Engineering outreach brings 3rd to 12th grade students to Rutgers for variety of interactive activities
More than 160 schoolchildren learned how to build bridges, create catapults, develop apps or make glass last week during Rutgers’ annual "Young Engineers Day."
The School of Engineering hosted 165 students from nine different schools as part of "Young Engineers Day" last Wednesday in the Busch Student Center, said Assistant Dean Michael Brown.
Participants enjoyed a host of activities while learning about the Rutgers School of Engineering and how to apply engineering concepts to practical uses.
“'Young Engineers Day' is a program that we do just to provide outreach, understanding of engineering and the School of Engineering community for third grade to 12th-grade students," he said. “Many students haven’t thought of … what they can do related to engineering. This is an exposure for a lot of those students.”
The day also helps students who are interested in engineering or related science, technology or math fields learn more about Rutgers as a school and connect with current college students and organizations, he said.
The goal is to ensure students learn about the school and its engineering programs while connecting with the students and volunteers who assist the events, he said.
“Believe it or not, this was the first National Engineers Week program that was done for the School of Engineering,” Brown said. “A lot of the other activities are either for students that are already on campus, some are for the community and they can openly come and support the school, (but) this particular activity is to build interest in the School of Engineering in those schools that can be feeders for our particular program.”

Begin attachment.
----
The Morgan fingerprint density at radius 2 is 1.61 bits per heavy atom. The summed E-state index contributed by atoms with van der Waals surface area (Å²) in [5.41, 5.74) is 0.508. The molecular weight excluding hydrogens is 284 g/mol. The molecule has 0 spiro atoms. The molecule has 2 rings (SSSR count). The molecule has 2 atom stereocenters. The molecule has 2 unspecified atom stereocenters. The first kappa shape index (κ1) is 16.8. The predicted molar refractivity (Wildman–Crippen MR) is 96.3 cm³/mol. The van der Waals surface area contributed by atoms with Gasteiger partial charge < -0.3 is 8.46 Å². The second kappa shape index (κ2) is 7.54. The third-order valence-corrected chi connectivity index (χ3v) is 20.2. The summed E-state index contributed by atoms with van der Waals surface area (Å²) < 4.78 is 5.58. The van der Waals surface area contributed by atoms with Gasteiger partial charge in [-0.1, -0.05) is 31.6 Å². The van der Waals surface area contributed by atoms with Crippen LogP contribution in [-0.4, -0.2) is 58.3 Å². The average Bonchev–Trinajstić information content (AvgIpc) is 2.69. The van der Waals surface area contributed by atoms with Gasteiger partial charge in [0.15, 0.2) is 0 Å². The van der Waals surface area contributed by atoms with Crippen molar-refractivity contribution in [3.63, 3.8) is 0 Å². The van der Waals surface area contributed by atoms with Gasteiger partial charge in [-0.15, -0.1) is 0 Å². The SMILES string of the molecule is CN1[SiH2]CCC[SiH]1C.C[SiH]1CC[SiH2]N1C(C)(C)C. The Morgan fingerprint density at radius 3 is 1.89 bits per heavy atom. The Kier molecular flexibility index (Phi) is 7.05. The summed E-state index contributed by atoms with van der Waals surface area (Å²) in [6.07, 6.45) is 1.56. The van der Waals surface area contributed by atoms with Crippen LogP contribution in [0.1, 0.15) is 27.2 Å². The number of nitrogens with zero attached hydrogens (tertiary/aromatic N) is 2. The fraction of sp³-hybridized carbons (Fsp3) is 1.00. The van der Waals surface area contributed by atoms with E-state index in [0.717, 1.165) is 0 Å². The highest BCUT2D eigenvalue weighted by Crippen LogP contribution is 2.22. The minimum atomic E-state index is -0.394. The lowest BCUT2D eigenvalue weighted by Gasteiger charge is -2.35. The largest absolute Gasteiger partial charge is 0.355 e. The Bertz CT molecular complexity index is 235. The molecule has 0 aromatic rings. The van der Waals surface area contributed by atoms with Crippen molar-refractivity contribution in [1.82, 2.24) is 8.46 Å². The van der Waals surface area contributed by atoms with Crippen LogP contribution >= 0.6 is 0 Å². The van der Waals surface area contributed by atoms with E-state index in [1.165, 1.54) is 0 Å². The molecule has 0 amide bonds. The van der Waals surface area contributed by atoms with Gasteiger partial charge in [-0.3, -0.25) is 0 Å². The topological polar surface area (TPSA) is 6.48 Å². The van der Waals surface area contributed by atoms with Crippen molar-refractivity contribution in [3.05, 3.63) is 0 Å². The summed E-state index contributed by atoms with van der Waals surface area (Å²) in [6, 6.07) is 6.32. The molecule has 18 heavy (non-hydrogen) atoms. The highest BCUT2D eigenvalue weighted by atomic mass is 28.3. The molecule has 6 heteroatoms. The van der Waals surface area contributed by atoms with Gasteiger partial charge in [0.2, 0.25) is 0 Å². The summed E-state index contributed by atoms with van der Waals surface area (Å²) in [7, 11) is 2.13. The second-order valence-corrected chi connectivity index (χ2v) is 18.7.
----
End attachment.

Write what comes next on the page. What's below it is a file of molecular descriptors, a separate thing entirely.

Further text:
Around 10 different student organizations within the school hosted 14 different activities for the schoolchildren last week, he said.
Many of the volunteers’ first exposure to engineering came from similar events, Brown said. For others, participating in "Young Engineers Day" was just a way for them to help students learn about different concepts.
The activities covered an array of different fields within the School of Engineering, from creating candy glass to bridges to Android applications using the MIT App Inventor, he said.
Other groups built and raced small cars or made structures out of cardboard, he said.
“This is just an exciting program for us. It’s one of the few times that we really get to connect with the community, to do something that builds interest and outreach that’s separate from admissions,” Brown said. “We can strengthen the pipeline and do something for the students so they feel like they have a personal connection with us.”
One team built shelters using cardboard, string, bamboo sticks and garbage bags, said Michelle Mac Pherson, an administrative assistant in the School of Engineering’s Department of Student Services.
“It’s hands-on … (students) are split into teams and two members are blindfolded. One student leads the way and that’s one aspect of (the project),” she said.
The event is one of several designed to promote engineering in general and the school at Rutgers during National Engineer's Week, she said.
“This is our largest program. This is the most schools we’ve ever had come out, it’s the most projects we’ve ever had,” Brown said. “Honestly I’m very happy with the program this year and after talking to guidance counselors and teachers that are here today, they seem very satisfied also.”